We should have started him out in a lower division first, and then let him work his way up from there.
Of course this sounds like common sense for every activity, but this was our first child.
We had other parents and coaches giving us advice, so it was easy to forget the common sense factor.
Just remember, playing kids football is tougher on your child if you start them out too advanced.
They can always move up to a more advanced tackle football team later.
Since youth football is a high contact sport, it takes some time for kids to get used to it and remember all the rules.
This is why it is better to start them out on a beginner level, especially if they have never played that sport before.
You do not want to push your kids into a sport they are afraid of, or it could cause them to completely turn away from it and not want to play at all.
Luckily this decision did not scar our child for life. He did warm up to football a little more as the season went on.
He actually ended up being the kicker for the team rather than a linebacker or some other tough position.
We found that since he was so good in soccer, his nickname was "Big Foot", that he could kick the football further than anyone else on the team.
He became the punter and the kicker. It was less playing time, but it worked out great for him that season.
The next couple of seasons we tried Tucker in kids flag football instead. He played from the time he was 9 until he was 11.
This proved to be an excellent choice for him. He was able to learn some basic football rules without being worried that he would be hurt getting tackled too hard during a game or practice.
Flag football helped him really work on throwing and catching the ball without the distractions of potentially being tackled.
Tucker was able to work on the basic football fundamentals of snapping the ball, running routine football plays, and avoiding defensive players on the field.
Finally, by the time 5th grade rolled around Tucker was ready to try playing tackle football again. He worked with his dad on how to do a good old fashioned football tackle, so he was ready.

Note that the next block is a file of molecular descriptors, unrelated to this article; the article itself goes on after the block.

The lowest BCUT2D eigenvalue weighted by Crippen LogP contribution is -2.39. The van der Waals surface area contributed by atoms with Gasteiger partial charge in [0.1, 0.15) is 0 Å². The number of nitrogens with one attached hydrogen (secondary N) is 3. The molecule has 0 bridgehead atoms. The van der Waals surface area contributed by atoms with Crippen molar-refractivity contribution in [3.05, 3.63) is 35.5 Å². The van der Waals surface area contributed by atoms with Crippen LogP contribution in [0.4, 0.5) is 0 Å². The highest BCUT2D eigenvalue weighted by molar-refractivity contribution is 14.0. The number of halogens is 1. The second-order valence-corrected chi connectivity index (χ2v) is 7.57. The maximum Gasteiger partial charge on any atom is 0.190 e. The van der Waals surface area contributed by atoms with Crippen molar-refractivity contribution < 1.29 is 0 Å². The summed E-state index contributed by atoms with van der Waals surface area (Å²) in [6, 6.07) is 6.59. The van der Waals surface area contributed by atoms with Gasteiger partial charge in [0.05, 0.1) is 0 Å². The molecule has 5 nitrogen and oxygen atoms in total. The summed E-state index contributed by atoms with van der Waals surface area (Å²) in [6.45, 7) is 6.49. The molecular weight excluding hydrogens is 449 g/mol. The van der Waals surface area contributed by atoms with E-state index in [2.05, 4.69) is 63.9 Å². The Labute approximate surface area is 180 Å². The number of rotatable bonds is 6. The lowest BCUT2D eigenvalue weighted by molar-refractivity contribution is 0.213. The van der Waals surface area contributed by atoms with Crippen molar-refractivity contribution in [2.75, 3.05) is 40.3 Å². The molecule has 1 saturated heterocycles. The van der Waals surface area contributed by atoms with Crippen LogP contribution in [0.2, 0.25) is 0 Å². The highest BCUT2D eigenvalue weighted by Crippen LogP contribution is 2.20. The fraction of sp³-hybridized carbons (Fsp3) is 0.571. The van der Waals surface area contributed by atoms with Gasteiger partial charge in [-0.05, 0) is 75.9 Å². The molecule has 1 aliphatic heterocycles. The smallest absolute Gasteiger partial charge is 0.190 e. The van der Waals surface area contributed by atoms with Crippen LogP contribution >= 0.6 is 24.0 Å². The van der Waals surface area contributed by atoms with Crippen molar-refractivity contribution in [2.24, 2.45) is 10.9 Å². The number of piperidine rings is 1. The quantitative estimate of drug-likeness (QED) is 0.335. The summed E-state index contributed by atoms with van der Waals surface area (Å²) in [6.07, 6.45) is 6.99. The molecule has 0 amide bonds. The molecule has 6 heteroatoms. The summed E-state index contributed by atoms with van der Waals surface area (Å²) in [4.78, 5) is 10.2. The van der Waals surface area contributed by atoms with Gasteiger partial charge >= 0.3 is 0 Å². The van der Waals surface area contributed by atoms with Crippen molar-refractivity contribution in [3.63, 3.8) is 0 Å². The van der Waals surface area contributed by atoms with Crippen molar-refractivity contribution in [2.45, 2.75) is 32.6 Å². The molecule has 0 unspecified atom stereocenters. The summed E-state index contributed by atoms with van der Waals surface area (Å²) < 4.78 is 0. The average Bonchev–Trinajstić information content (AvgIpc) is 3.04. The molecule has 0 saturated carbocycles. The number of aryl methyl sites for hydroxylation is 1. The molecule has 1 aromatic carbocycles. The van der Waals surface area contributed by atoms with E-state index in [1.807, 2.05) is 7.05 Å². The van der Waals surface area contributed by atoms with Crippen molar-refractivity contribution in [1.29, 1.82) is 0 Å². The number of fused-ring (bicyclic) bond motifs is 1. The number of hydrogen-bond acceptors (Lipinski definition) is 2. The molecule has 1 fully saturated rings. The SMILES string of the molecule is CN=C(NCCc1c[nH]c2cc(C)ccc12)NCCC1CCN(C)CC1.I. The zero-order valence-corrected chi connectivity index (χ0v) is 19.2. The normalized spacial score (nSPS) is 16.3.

This time he was going to try out for his middle school team.
Since he was more prepared this time, he easily made the team! He also grew a little taller over the last couple of years, which definitely boosted his confidence even more.
When your kids grow older they become more confident to try things that used to scare them, so never give up!
Something also tells me that he wanted to make the football team to impress the girls. ;)
Whatever his motivation was, I was glad to see him overcome the fear he had developed as a kid for football.
He has now played tackle football every season since the start of his 5th grade year, and has thoroughly enjoyed it! He has steadily improved his game over the years, and has definitely broken out of his shell.
In his 8th grade year he was playing both offense and defense in various positions and rarely came off the field.
By 9th grade, he was still playing offense and defense with little bench time, and to think this boy was once afraid of playing football at all.
You don't want to get too concerned when your children are afraid of something when they are younger, such as Tucker was with football at 8 years old.
You never know if or when they might grow out of that fear.
My second son, Max, has a completely different story!
My first and second born boys are like night and day when it comes to playing tackle football!
They are five years different in age, but they were five worlds apart in their attitude toward this sport at age 8.
As I mentioned in the first part of this page, my first boy, Tucker, was scared of being tackled at 8. My second boy, Max, was born to tackle at 8!
He started right out as a lineman and center. He loved to tackle! We couldn't believe it! He was really enjoying it right off the bat.
We knew that Max was a little tougher as a child, so we had a feeling that he might like tackle football. You really don't know for sure until you try them.
By the time Max was playing tackle football at 8, his brother Tucker was playing football with his middle school.
Now we had two football players at the same time. Luckliy their schedules didn't overlap that year.
Of course we knew that would not last forever. In later years we definitely hit some overlapping games between the two of them.
My husband and I would split up and each go to one of their games while calling or texting each other the results.
Since Max took to tackle football so naturally, we let him keep playing this as his Fall sport each year.
Your kids know what they like and don't like from an early age, and there is no need to force them into something they do not like.
There is always something else out there to try.
Their interest might not be sports related at all, instead it might be music, art or theater.
Explore them all if you get a chance, you never know where it will lead them.